Sunday, February 5, 2012

Scientists Turn Skin Cells Into Neural Precursors, Bypassing Stem-Cell Stage

Article Taken From
The finding is an extension of a previous study by the same group showing that mouse and human skin cells can be directly converted into functional neurons.
Neural precursor cells
This new study transforms the skin cells into neural precursor cells, as opposed to just neurons. They can also become the two other main cell types in the nervous system:astrocytes and oligodendrocytes.
Neural precursor cells offer another advantage over neurons:they can be cultivated to large numbers in the laboratory — a feature critical for their long-term usefulness in transplantation or drug screening. The finding implies that it may one day be possible to generate a variety of neural-system cells for transplantation that would perfectly match a human patient.
We’ve shown the cells can integrate into a mouse brain and produce a missing protein important for the conduction of electrical signal by the neurons,” said Marius Wernig, MD, assistant professor of pathology and a member of Stanford’s Institute for Stem Cell Biology and Regenerative Medicine. “This is important because the mouse model we used mimics that of a human genetic brain disease. However, more work needs to be done to generate similar cells from human skin cells and assess their safety and efficacy.”
Bypassing induced pluripotency and embryonic stem cells
The multiple successes of the direct conversion method could refute the idea that pluripotency (a term that describes the ability of stem cells to become nearly any cell in the body) is necessary for a cell to transform from one cell type to another. Together, the results raise the possibility that embryonic stem cell research and another technique called “induced pluripotency” could be supplanted by a more direct way of generating specific types of cells for therapy or research.
Scientists had thought that it was necessary for a cell to first enter an induced pluripotent state or for researchers to start with an embryonic stem cell, which is pluripotent by nature, before it could go on to become a new cell type. However, research from Wernig’s laboratory in early 2010 showed that it was possible to directly convert one “adult” cell type to another with the application of specialized transcription factors, a process known as transdifferentiation.
Dr. Wernig’s demonstration that fibroblasts can be converted into functional nerve cells opens the door to consider new ways to regenerate damaged neurons using cells surrounding the area of injury,” said pediatric cardiologist Deepak Srivastava, MD, who was not involved in these studies.
It also suggests that we may be able to transdifferentiate cells into other cell types.” Srivastava is the director of cardiovascular research at the Gladstone Institutes at the University of California-San Francisco. In 2010, Srivastava transdifferentiated mouse heart fibroblasts into beating heart muscle cells.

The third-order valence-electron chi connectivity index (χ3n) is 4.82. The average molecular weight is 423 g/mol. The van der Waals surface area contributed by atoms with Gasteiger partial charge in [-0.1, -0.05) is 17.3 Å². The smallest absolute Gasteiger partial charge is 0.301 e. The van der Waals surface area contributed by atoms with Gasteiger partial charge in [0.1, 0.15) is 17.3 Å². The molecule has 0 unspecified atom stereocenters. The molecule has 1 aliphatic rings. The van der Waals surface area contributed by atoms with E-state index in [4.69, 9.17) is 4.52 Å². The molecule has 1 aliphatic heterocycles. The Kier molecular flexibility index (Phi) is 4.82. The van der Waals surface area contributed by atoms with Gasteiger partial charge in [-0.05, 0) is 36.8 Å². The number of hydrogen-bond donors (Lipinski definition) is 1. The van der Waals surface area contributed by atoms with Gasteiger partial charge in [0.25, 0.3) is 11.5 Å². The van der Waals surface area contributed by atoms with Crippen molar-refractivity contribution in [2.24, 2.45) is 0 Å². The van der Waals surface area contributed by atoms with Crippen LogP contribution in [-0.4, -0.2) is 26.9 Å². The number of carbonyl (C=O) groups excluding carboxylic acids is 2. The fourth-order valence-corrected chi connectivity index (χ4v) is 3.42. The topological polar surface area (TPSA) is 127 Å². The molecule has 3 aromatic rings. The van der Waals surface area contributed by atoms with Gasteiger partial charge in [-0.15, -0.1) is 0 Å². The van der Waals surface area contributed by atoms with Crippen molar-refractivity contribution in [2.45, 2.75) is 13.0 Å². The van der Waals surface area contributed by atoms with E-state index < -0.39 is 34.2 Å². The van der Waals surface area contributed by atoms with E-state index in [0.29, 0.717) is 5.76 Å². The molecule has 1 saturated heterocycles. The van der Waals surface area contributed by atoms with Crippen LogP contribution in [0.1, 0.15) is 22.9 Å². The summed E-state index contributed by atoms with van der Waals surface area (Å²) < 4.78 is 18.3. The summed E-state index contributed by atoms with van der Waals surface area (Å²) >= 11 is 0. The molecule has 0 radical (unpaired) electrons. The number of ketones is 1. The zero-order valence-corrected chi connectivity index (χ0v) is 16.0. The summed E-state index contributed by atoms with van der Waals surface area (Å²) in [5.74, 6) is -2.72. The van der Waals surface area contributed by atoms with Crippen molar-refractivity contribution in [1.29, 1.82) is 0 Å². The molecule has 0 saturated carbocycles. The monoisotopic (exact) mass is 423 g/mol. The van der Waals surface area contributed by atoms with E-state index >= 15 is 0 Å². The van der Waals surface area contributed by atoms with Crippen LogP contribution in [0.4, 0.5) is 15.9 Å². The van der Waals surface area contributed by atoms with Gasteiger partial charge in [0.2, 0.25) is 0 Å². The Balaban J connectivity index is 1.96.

Direct conversion [from skin] has a number of advantages,” said Graduate student Ernesto Lujan, the first author. “It occurs with relatively high efficiency and it generates a fairly homogenous population of cells. In contrast, cells derived from iPS cells must be carefully screened to eliminate any remaining pluripotent cells or cells that can differentiate into different lineages.” Pluripotent cells can also cause cancers when transplanted into animals or humans, according to the scientists.
Human transplantation experiments
The scientists are now working to replicate the work with skin cells from adult mice and humans, but Lujan emphasized that much more research is needed before any human transplantation experiments could be conducted. In the meantime, however, the ability to quickly and efficiently generate neural precursor cells that can be grown in the laboratory to mass quantities and maintained over time will be valuable in disease and drug-targeting studies.
In addition to direct therapeutic application, these cells may be very useful to study human diseases in a laboratory dish or even following transplantation into a developing rodent brain,” said Wernig.
Ref.: E. Lujan, et al., Direct conversion of mouse fibroblasts to self-renewing, tripotent neural precursor cells,Proceedings of the National Academy of Sciences, 2012;

Neural precursor cells (upper left) differentiate into oligodendrocytes, astrocytes, and neurons (credit: Ernesto Lujana et al./PNAS)

Topics: Biomed/Longevity | Biotech | Cognitive Science/Neuroscience

Stem cell research is a hot topic in the political circle. Opponents see the harvesting of stem cells from embryos as unethical. Recent research has shown that you can extract stem cells from human fat tissue. However, these cells are not as versatile as embryonic stem cells. As the above article reads, scientists have been able to convert the skin cells of a mouse into the three components of a nervous system.

This biotechnological breakthrough allows neurological cells to be grown without having to use stem cells. Replacement neurons can be used to repair damaged nerve centers. For instance, a person that was injured in an accident and is paralyzed may be able to have his own skin converted into neurological cells and potentially give him or her a cure to his affliction.

The possibility of nerve damage is frightening to anyone. Stem cells offer a cure, but unless an opponent is directly effected by the issue they will vote against it based on moral standards. Taking the need for stem cells out of the equation will open an avenue for research that before has had so much red tape because of political stances.

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